ROMANS: Right. Let's talk about Skittles -- bowl of Skittles -- because there was a tweet last night from Donald Trump, Jr. that's getting a lot of attention this morning. It even got a reaction from the company that makes Skittles.
This is what Donald Trump, Jr. tweeted. "If I had a bowl of Skittles and I told you just three would kill you, would you take a handful? That's our Syrian refugee problem." The company came out right away -- the Wrigley Company that owns Skittles. "Skittles are candy. Refugees are people. We don't feel it's an appropriate analogy. We will respectfully refrain from further commentary as anything we say could be misinterpreted as marketing." This is going to get a lot of traction today -- this Skittle story -- isn't it?
SCOTT: Absolutely. I mean, I was watching it online overnight and people are still talking about it. And one of the things people have a lot of problems with, besides it coming off as insensitive, is that the analogy doesn't seem to work, which is what Skittles actually said, themselves.
ROMANS: But the math doesn't work either, right John?
ROMANS: I mean, when you get three Skittles in a bowl of Skittles, if you want to take that analogy and talk about Syrian refugees. I mean, I think the Cato Institute puts it at one in three billion are your chances of being hurt by a refugee.
[05:50:00] SCOTT: Which it's been a bit of the critique against the Trump campaign, as a whole, that they perhaps have exaggerated the magnitude of the issue and don't have a lot of confidence in the vetting system that is in place to protect Americans.
BERMAN: All right, Eugene Scott, thanks so much for being with us.
SCOTT: Thank you.
BERMAN: Appreciate it. Let's take a look at what's coming up on "NEW DAY". Alisyn Camerota joins us now.
ROMANS: Good morning.
BERMAN: Hey, Alisyn.
ALISYN CAMEROTA, CNN ANCHOR, "NEW DAY": Good morning, guys, great to see you. We have all sorts of new information on this suspected terrorist who was captured in New Jersey yesterday. And we have our experts standing by. Jim Scuitto is preparing a magic wall segment for us with all the new investigative threads. Look who's waiting here, Phil Mudd -- good -- act natural, Phil. Good job.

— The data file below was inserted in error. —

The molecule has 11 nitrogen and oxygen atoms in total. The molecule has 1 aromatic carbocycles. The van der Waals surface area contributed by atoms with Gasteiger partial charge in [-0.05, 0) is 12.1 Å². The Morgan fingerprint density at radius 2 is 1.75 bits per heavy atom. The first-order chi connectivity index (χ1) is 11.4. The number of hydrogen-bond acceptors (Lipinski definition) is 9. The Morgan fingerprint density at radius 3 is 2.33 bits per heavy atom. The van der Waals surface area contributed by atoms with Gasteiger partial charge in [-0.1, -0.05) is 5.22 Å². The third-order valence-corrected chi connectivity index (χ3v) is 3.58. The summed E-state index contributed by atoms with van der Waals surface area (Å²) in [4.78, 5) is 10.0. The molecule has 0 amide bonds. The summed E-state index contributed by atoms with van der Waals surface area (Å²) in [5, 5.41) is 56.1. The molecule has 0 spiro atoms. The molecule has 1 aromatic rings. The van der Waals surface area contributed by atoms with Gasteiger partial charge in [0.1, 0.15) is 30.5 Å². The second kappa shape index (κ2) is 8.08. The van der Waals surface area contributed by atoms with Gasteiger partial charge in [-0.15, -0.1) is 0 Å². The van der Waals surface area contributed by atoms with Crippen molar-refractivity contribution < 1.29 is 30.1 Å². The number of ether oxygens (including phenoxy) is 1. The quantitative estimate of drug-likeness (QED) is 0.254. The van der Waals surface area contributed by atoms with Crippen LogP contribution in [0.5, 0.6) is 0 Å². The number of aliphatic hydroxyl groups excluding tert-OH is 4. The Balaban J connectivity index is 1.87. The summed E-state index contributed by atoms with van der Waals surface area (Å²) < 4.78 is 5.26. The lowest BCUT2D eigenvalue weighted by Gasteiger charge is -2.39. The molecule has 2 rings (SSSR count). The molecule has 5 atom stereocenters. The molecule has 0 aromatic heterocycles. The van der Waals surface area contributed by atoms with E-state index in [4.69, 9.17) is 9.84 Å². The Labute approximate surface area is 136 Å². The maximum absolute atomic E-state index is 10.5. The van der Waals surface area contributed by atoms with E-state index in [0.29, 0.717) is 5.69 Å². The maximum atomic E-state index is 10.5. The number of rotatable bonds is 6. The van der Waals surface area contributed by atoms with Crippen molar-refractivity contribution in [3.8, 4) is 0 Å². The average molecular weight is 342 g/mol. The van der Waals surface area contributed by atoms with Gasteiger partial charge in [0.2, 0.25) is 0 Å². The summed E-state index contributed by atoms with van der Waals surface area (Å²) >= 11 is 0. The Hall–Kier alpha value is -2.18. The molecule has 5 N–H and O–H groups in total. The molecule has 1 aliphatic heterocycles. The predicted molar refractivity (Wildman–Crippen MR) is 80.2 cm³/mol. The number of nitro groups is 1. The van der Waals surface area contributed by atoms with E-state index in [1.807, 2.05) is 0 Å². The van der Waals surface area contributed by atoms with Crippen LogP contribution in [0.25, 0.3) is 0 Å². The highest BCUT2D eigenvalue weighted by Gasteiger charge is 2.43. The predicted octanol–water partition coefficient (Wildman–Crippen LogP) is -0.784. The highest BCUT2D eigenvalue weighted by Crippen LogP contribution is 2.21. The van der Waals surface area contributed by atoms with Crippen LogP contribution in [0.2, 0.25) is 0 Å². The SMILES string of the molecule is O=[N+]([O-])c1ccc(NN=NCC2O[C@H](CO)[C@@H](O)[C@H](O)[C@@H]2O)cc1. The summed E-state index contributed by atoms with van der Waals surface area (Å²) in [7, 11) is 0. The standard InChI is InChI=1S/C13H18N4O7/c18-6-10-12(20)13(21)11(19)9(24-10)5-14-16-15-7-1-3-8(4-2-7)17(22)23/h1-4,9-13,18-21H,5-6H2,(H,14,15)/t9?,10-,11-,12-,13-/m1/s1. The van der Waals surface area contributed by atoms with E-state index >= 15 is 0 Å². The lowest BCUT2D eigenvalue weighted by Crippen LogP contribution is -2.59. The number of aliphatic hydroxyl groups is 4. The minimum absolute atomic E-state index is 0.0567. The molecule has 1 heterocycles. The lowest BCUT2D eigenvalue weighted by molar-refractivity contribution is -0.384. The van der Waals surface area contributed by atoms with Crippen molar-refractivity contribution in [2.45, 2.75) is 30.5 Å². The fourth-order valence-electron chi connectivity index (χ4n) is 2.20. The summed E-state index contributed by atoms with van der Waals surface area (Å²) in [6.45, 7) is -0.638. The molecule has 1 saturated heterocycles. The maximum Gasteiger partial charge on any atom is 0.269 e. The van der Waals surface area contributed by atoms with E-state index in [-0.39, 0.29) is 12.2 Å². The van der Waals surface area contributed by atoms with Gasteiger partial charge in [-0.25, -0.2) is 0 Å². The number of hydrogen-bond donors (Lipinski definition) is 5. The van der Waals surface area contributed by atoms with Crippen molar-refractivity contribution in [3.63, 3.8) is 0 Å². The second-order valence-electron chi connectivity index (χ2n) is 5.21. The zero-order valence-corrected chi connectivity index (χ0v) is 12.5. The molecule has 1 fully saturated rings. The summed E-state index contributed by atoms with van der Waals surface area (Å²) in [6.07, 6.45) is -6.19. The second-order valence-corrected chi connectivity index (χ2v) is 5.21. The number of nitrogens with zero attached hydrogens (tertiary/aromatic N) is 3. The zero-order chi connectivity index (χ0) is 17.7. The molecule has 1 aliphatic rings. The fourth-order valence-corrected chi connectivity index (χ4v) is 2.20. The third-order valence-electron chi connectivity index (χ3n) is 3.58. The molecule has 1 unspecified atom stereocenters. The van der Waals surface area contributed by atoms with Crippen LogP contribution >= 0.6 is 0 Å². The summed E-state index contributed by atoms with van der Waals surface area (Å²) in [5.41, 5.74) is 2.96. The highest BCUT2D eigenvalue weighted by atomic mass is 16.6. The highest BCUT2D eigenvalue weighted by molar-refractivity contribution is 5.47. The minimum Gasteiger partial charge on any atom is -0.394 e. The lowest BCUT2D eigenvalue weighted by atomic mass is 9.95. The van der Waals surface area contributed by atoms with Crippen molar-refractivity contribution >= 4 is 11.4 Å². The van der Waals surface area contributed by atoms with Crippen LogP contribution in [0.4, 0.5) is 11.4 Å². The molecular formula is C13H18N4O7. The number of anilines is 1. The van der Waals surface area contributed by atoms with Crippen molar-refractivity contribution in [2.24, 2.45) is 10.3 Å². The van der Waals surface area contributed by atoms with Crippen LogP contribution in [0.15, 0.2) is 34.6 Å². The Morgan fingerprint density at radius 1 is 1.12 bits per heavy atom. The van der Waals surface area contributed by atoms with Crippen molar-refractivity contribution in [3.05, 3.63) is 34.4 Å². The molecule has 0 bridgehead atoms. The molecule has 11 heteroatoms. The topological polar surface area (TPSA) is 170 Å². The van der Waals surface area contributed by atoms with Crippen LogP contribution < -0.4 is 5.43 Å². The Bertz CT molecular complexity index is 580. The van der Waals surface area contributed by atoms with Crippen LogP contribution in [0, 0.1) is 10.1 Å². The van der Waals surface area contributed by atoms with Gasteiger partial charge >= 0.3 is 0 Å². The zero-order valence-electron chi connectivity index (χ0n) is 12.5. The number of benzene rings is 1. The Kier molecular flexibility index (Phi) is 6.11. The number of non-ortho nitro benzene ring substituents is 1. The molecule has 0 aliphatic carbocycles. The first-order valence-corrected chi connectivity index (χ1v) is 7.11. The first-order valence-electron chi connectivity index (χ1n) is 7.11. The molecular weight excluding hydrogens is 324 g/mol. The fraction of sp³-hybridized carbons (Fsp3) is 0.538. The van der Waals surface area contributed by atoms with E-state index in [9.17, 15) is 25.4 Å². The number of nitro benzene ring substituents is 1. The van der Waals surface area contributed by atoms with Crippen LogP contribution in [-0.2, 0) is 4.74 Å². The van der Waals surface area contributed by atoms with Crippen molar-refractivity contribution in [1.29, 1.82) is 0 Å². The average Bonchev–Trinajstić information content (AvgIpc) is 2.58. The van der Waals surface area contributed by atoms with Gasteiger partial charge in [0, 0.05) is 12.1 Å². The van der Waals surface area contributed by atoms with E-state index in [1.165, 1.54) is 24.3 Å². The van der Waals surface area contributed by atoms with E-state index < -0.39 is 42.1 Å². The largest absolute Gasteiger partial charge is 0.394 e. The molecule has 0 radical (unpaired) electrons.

We also have the woman, who's going to be on live, who found the pressure cooker in the garbage. What did she think when she saw it? Was she scared? And the couple in the mall in St. Cloud, Minnesota who was stabbed in that terror attack. The woman is nine months pregnant. So we're going to be speaking with them live when Chris and I join you at the top of the hour in 10 minutes.
ROMANS: All right.
BERMAN: And Jim Sciutto playing Minecraft.
CAMEROTA: That's right (laughing).
BERMAN: All right, looking forward to it, Alisyn. Thanks so much.
ROMANS: Phil Mudd drinking coffee. All right, can't wait. Thanks so much. All right, the new list -- the new list of colleges with the highest paid graduates is out and there are two in the top five you've probably never heard of. We're going to show you the six-figure incomes when we get an EARLY START on your money, next.
[05:51:20] (COMMERCIAL BREAK)
[05:55:30] This morning, the State Department is expressing outrage over the bombing of United Nations aid convoys in Aleppo. At least a dozen people were killed in the airstrike -- this happened Monday. It's not clear if they were hit by Syrian or Russian planes. This comes with the U.S. and Russia at odds over efforts to stem the violence in Syria.
Let's get the latest from CNN's Frederik Pleitgen. He's following developments live in Damascus for us. Fred, the possibility of this ceasefire going on any further just seems more bleak by the minute.
FREDERIK PLEITGEN, CNN SENIOR INTERNATIONAL CORRESPONDENT: Yes, more bleak and virtually zero at this point in time, John. It looks like the ceasefire was almost literally blown up with that aid convoy.
Remember, it was supposed to do two things. On the one hand, it was supposed to offer some respite and some calm for the many people in Syria who have been suffering from this violence for just a very long time. But it was also supposed to get aid to the many places that are besieged and other places that need help very, very quickly.